Luke is the story of Jesus Christ—exactly as it happened. It’s written by Luke, the physician.
Luke is the third Gospel (an account of Jesus’ life and ministry) in the New Testament. Luke tells Jesus’ story in extensive detail, more so than any other Gospel. Luke records miracles, sermons, conversations, and personal feelings (Lk 2:19). The writer is a thorough historian who researched everything (Lk 1:3). And Luke’s attention to detail shows: not only is his the longest of the four gospels, but it’s also the the longest book of the New Testament. That’s a lot of content!
The book of Luke shows us Jesus, who came to seek and save the lost (Lk 19:10). We learn all about the God-man in whom we’ve placed our faith. We see how He lived, how He died, and how He rose again.
Luke’s Gospel is written in ways that Jewish and non-Jewish people can understand and appreciate. In Luke, Jesus is indeed the long-awaited Messiah; He is also the savior of the nations (Lk 2:30–32). Whereas Matthew traces Jesus’ ancestry to Abraham (Mt 1:1), Luke charts His lineage all the way back to Adam (Lk 3:38). This isn’t surprising—after all, Luke spent a great deal of time with the apostle Paul, who shared the good news with both Jewish and Gentile audiences.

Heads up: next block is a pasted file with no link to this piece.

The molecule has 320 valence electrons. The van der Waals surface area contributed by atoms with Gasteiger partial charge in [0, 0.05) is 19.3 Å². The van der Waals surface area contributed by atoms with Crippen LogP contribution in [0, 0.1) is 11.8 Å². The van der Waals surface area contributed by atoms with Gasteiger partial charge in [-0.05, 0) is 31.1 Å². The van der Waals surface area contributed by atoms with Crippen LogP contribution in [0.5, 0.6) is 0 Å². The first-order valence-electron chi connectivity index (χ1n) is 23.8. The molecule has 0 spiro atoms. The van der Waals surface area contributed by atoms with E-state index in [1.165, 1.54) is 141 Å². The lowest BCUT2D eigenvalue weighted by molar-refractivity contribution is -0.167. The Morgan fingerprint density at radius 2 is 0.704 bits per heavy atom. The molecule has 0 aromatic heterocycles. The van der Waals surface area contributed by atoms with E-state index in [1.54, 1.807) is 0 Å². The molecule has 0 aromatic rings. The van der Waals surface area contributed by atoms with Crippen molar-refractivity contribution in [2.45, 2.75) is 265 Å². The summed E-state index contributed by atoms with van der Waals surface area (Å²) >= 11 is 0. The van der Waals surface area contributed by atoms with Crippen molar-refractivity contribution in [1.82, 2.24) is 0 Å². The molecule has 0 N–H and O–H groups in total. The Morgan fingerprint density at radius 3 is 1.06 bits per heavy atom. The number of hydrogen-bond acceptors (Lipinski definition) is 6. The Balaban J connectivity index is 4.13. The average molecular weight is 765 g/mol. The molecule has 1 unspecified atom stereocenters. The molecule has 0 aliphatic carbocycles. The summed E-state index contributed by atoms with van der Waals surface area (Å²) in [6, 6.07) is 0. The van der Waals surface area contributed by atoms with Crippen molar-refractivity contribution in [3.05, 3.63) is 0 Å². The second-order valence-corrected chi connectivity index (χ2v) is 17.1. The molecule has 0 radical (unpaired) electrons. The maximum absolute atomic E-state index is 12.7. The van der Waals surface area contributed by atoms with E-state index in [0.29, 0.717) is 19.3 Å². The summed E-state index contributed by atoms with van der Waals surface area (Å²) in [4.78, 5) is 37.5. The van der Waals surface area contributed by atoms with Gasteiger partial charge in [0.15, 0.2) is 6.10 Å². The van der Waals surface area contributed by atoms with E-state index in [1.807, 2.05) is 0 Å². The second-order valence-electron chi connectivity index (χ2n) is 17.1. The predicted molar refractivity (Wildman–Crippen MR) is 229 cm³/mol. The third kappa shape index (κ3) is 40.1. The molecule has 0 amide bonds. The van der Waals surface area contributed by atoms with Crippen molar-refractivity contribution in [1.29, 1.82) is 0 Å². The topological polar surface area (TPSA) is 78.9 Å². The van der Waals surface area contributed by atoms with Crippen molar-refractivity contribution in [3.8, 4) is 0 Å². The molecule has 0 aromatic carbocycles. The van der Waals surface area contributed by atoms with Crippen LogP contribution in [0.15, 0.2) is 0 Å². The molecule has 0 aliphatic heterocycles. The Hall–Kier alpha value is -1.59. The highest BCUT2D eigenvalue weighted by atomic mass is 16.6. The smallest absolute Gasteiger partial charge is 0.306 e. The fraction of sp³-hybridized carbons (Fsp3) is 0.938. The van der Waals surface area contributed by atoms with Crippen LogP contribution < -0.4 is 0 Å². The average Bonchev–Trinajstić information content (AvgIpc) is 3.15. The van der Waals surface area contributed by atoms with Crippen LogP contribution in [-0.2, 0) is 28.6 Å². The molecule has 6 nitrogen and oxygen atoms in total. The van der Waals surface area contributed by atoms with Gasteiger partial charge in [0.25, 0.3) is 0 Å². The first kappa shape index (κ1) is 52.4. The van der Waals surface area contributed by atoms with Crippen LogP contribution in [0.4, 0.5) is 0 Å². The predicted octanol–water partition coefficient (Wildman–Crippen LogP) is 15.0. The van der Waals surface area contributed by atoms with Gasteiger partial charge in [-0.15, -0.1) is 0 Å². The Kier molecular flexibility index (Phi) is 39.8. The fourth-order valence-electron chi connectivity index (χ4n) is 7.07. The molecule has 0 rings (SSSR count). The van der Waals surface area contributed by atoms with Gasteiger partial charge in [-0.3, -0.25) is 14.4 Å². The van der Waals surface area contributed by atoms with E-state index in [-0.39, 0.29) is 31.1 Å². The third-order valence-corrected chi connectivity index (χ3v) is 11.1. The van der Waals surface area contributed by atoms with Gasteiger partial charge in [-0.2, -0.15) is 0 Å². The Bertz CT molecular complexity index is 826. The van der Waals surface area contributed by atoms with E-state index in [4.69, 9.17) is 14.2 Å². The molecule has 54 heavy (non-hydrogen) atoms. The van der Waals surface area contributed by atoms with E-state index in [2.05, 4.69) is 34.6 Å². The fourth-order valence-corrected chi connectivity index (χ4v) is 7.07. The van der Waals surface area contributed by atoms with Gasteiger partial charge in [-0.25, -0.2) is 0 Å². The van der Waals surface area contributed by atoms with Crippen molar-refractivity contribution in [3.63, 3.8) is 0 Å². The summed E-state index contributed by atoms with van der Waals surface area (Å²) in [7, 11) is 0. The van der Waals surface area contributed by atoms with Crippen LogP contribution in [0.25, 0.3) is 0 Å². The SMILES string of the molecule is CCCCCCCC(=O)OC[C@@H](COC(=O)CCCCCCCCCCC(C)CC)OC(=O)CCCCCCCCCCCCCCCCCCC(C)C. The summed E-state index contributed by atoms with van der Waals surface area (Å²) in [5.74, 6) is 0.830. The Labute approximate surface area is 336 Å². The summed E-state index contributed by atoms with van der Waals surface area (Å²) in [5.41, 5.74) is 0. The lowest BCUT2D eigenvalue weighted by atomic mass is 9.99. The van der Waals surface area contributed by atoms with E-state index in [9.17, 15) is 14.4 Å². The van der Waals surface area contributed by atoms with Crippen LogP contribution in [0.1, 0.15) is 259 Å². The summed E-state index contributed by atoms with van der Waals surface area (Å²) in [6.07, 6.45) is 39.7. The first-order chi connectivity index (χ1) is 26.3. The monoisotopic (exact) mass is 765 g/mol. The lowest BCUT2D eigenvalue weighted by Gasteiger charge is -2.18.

Theme verse of Luke
“For the Son of Man has come to seek and to save that which was lost.” (Lk 19:10)
Why Luke was written
Luke states his purpose right away: this book is meant to give believers an accurate, chronological understanding of Jesus’ life, ministry, death, and resurrection. Luke investigated the events of Jesus’ life by speaking with eyewitnesses (Lk 1:2), giving Theophilus (and us) a thorough record of the things Jesus did and said.
Luke is written to a Christian with little education in the life of Christ, making this book a terrific starting point for believers interested in studying His life today.
Quick outline of Luke
- Jesus’ origins (Lk 1–3)
- Jesus’ popularity as a prophet grows (Lk 4–9:17)
- Opposition to the Son of Man grows (Lk 9:18–19:27)
- Jesus’ betrayal, trial, and death (Lk 19:28–23:56)
- Jesus’ resurrection (Lk 24)